Boardman Lake Trail Lands $900k, Gets Closer To Completing Loop
By Craig Manning | Jan. 31, 2020
The Brownfield Redevelopment Authority voted unanimously on Thursday to reallocate $900,000 of funding – initially earmarked for a now-defunct road project – to the Boardman Lake Loop Trail. The funds will help close an estimated $1.1 million funding gap that partners on the project have been working to bridge.
A Brownfield Plan for the redevelopment of the areas around Boardman Lake has existed in some form since 2000. Initially intended “to provide for the private redevelopment of the Boardman Banks project,” the plan was amended in the spring of 2001 to include public infrastructure. In 2010, another amendment added both the Boardman Lake Trail and the Boardman Lake Avenue to the plan. The latter project would have led to the construction of a new roadway corridor along Boardman Lake, from 14th Street to Eighth Street.
The Boardman Lake Avenue project died in 2017, but there was still nearly $1.1 million set aside for the construction of a two-lane boulevard. Prior to Thursday’s Brownfield Redevelopment Authority meeting, the City of Traverse City had requested that $900,000 of road construction money be reallocated to the Boardman Lake Trail project – $100,000 for design/engineering and $800,000 for trail development. The remaining money will stay in the road construction fund for improvements to existing infrastructure.
After a brief conversation on the matter, members of the Brownfield Redevelopment Authority all voted in favor of the reallocation.
The goal of the Boardman Lake Loop Trail project is to close the existing gap in the trail. That gap spans most of the western side of Boardman Lake, from Medalie Park on the southern end to 14th Street on the northern end. Last summer, the city put out bid requests for the first phase of the project: a one-mile trail stretch from 14th Street to the Northwestern Michigan College (NMC) University Center on Cass Road. The city’s estimate for that part of the trail was around $1.6 million; the lowest bid came in at $2.5 million.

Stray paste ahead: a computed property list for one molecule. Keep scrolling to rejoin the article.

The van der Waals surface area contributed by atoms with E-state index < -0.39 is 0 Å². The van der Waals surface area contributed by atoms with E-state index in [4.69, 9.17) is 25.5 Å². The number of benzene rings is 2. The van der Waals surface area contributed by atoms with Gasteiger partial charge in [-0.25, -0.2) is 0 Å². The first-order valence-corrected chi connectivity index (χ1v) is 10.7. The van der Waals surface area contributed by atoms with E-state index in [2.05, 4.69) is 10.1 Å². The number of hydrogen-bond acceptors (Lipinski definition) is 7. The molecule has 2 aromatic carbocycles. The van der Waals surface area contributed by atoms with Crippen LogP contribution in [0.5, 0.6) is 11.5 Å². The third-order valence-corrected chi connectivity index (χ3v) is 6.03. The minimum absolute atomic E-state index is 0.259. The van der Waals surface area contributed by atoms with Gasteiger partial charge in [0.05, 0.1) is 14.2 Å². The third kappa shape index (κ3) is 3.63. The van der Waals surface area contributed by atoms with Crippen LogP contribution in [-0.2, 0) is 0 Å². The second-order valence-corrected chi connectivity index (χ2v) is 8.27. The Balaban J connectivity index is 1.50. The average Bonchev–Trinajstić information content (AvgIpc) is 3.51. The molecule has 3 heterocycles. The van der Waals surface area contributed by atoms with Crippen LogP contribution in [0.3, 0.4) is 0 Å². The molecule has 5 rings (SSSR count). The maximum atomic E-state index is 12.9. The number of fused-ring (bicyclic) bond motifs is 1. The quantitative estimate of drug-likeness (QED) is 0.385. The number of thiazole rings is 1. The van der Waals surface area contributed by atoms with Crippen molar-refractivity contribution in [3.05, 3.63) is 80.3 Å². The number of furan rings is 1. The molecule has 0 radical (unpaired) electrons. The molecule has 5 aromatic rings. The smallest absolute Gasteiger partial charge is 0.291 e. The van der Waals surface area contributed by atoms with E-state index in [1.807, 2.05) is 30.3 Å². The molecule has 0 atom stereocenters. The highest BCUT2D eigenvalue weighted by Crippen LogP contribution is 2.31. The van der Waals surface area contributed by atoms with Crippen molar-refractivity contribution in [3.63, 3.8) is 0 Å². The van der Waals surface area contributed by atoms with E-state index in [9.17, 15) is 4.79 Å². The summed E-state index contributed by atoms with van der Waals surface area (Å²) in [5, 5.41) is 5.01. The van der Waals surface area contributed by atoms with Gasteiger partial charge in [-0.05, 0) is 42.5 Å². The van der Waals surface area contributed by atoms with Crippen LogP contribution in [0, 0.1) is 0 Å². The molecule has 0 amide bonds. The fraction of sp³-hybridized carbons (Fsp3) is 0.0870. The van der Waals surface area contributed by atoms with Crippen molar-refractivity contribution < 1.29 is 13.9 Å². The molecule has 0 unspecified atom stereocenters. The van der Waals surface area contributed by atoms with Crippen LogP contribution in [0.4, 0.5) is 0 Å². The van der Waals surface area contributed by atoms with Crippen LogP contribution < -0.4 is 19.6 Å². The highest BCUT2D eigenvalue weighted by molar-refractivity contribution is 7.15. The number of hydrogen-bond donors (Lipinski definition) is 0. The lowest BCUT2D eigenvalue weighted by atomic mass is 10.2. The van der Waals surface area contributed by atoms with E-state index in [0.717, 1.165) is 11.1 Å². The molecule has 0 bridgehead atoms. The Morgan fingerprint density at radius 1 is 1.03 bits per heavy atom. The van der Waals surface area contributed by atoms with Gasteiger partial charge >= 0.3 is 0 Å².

At a January 13 Traverse City Commission Study Session, Assistant City Manager Penny Hill said that the city’s engineering department had been hard at work amending the bid package for resubmittal. Changes included the removal of overlooks, stairs, water access points, and other “optional” trail improvements that could be inserted back into the design if the budget allows. Other adjustments included the removal of a retaining wall structure to reduce excavation costs; and more relaxed project deadlines to give contractors more time and flexibility to carry out the project.
At the January 13 meeting, Hill also revealed that the total cost estimate for the completion of the Boardman Lake Loop Trail is now $7.5 million – up $2 million from where city estimates were last year. Much of that funding is already in place, thanks to not only the Brownfield Redevelopment Authority, but also to other project partners like the Michigan Department of Transportation (MDOT), TART Trails, the Michigan Department of Natural Resources (MDNR), the Michigan Natural Resources Trust Fund, and Garfield Township.
The trail project is currently split up into three separate pieces, each of which follows a different funding formula. The stretch of trail from 14th Street to the University Center is jointly funded by Brownfield and MDOT’s Transportation Alternatives Program (TAP). The section between the University Center and Medalie Park will be paid for by Brownfield, TART, the Trust Fund, and the MDNR’s Land and Water Conservation Fund. A third piece – a “spur” that will jut off the main trail near the University Center and run along Cass Road to South Airport – will be paid for in part by MDOT and TART.
Julie Clark, executive director for TART, says her organization is committed to raising money to help close the remaining funding gap – now about $200,000. Most of that gap concerns the “spur,” which Clark explains is not covered by Brownfield dollars and falls wholly within Garfield Township. As such, TART is approaching Garfield Township to contribute an additional $200,000.
Clark tells The Ticker that TART will also look for other fundraising opportunities on its own, in case bids for the project end up exceeding city estimates. “The funding gap is an estimated gap,” she says. “We won't have final numbers until bids are opened in April, and that's when we'll have a full understanding of project costs.” Clark adds that TART has so far contributed $500,000 to the project, “through the generosity of private donors and foundations.”
Bids for the first phase of the project (14th Street to the University Center) are now out, with a bid letting date tentatively set for April 3. Barring any further delays, work could begin as early as June 1.Comment